A syndrome in young to middle-aged cats, first described in the early 1990s, involves hypercalcemia that occurs without obvious explanation. It has been suggested that the feeding of acidifying, magnesium-restricted diets predisposes cats to idiopathic hypercalcemia. Another plausible hypothesis is that excessive dietary vitamin D content in some cat foods may contribute to this condition. Total serum calcium is increased for months to years, often without obvious clinical signs in the early stages. Ionized calcium is increased, sometimes out of proportion to the increase in total serum calcium. Longhaired cats may be over-represented; most are not azotemic at initial diagnosis but may later develop azotemia. PTH levels are either low or remain within the reference range, PTHrP is not detectable, and 25-hydroxyvitamin D and calcitriol levels are within normal limits.
Intensive treatment for idiopathic hypercalcemia is rarely indicated, because hypercalcemia has developed gradually and is relatively longstanding, and dramatic clinical signs are usually absent. Most cats can be treated as outpatients with dietary change either alone or in combination with drug therapy.
Diet modification is recommended as a first-line treatment. If an acidifying diet is being fed, it should be discontinued. A number of different diets have been recommended, including high-fiber diets, kidney diets, or diets developed to prevent calcium oxalate urolithiasis. Others recommend feeding canned diets with a composition similar to what cats would eat in the wild (ie, 40%–60% of calories as protein, 30%–50% fat, and <15% carbohydrates). No matter what type of diet is chosen, it is best to feed a wet-only diet to promote urinary dilution and lessen the chance of calcium oxalate stone formation. Administration of prednisone results in longterm decreases in ionized and total calcium concentrations in some cats.
If normocalcemia has not been restored after a dietary feeding trial of 6–8 wk, treatment with glucocorticosteroids or bisphosphonates should be considered. Prednisone is given orally at 5 mg/cat/day for 1 mo before reevaluation. If the serum ionized calcium concentration is normal, this dose is continued for several months. If the ionized calcium value is still increased, the dosage is gradually increased to 10–20 mg/cat/day as needed to restore normocalcemia. Alternatively, treatment with the bisphosphonate alendronate can be instituted, starting at 10 mg orally once weekly; the dosage can be increased to 20–30 mg per week, as needed. It is extremely important to administer alendronate after a 12-hour fast, because food significantly reduces drug absorption; the fast should also be continued for at least 2 hr after alendronate administration. Erosive esophagitis is a known adverse effect of oral bisphosphonates in human patients. Although the risk of development of esophagitis in cats is unknown, the owner can give 5–6 mL of water to the cat with a dosing syringe immediately after administration of the alendronate; a small amount of butter applied to the cat’s lips may increase licking and salivation and promote the transit of the pill to the stomach. The longterm safety and efficacy of oral bisphosphonates in cats are currently unknown, but alendronate appears to be relatively safe for use in cats.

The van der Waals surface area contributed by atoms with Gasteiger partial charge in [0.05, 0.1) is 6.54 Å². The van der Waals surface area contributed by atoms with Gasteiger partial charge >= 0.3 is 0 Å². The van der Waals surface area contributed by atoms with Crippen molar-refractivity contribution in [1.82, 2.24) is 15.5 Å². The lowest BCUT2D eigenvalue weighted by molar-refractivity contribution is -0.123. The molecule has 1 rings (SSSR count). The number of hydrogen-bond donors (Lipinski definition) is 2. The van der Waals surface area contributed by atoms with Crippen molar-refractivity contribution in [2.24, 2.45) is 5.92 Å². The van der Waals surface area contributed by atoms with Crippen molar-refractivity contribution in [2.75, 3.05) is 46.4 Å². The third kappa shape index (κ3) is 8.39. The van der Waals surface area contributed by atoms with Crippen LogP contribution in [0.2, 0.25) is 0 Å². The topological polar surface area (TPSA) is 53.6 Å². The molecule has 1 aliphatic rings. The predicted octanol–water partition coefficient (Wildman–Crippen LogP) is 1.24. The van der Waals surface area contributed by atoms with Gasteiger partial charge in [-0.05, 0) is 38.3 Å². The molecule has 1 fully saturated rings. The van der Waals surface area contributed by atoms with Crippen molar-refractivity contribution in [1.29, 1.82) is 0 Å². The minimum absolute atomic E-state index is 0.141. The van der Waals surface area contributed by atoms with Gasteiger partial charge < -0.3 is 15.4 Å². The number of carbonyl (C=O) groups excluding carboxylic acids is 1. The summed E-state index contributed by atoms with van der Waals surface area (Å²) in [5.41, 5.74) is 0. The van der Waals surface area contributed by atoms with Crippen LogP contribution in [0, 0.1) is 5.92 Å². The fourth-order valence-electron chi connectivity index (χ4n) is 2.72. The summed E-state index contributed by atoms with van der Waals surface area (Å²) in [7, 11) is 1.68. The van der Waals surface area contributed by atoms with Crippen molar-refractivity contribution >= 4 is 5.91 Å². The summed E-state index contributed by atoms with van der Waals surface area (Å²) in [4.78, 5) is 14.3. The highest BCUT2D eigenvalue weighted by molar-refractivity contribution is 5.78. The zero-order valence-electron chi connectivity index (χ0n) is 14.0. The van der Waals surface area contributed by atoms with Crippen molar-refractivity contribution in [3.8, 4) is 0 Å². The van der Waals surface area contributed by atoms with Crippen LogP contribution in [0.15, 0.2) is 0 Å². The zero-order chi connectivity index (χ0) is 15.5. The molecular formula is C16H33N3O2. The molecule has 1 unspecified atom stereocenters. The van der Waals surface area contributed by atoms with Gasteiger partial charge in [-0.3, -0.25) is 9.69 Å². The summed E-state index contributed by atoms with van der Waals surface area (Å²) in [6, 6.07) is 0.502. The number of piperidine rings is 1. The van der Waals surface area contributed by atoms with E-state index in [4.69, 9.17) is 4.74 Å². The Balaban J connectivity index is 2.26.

Hypercalcemia resulting from tumor invasion or metastasis to bone develops very rarely in animals. Primary bone tumors (eg, osteosarcoma) and neoplastic cells within the bone marrow (eg, multiple myeloma) may occasionally produce hypercalcemia. The mechanisms whereby bony neoplasia may produce hypercalcemia include mechanical destruction by the infiltrating cells (as occurs with metastatic tumors and osteosarcoma) and local production of osteoclast-activating factor (as occurs with multiple myeloma). Bacterial and mycotic osteomyelitis can also occasionally produce hypercalcemia. The hypercalcemia may result from direct bone lysis or may be mediated by bone-resorbing factors (eg, prostaglandins, osteoclast-activating factor).
Vitamin D toxicity refers to the effects of excessive intake of bioactive metabolites of vitamin D. Toxicity caused by ergocalciferol (vitamin D2) or cholecalciferol (vitamin D3) can occur from excessive dietary supplementation (most common in young growing dogs) for treatment of primary hypoparathyroidism. Both of these forms of vitamin D have a slow onset of action and prolonged duration, making correct dosing difficult. Treatment is directed at discontinuing the supplement or decreasing the dose of vitamin D. Toxicity caused by calcitriol (1,25-dihydroxyvitamin D), the most active form of vitamin D, most commonly occurs after treatment of primary hypoparathyroidism. Calcitriol is also the active ingredient in some rodenticides, but these products are no longer widely available in the USA.
In dogs, a newly emerging cause of vitamin D toxicity is ingestion of the calcitriol analogue, calcipotriene (also called tacalcitol), which is a topical preparation used to treat psoriasis in people. Calcipotriene toxicity in dogs can result in severe metastatic calcification in the GI tract, kidney, and other tissues; the condition is commonly fatal.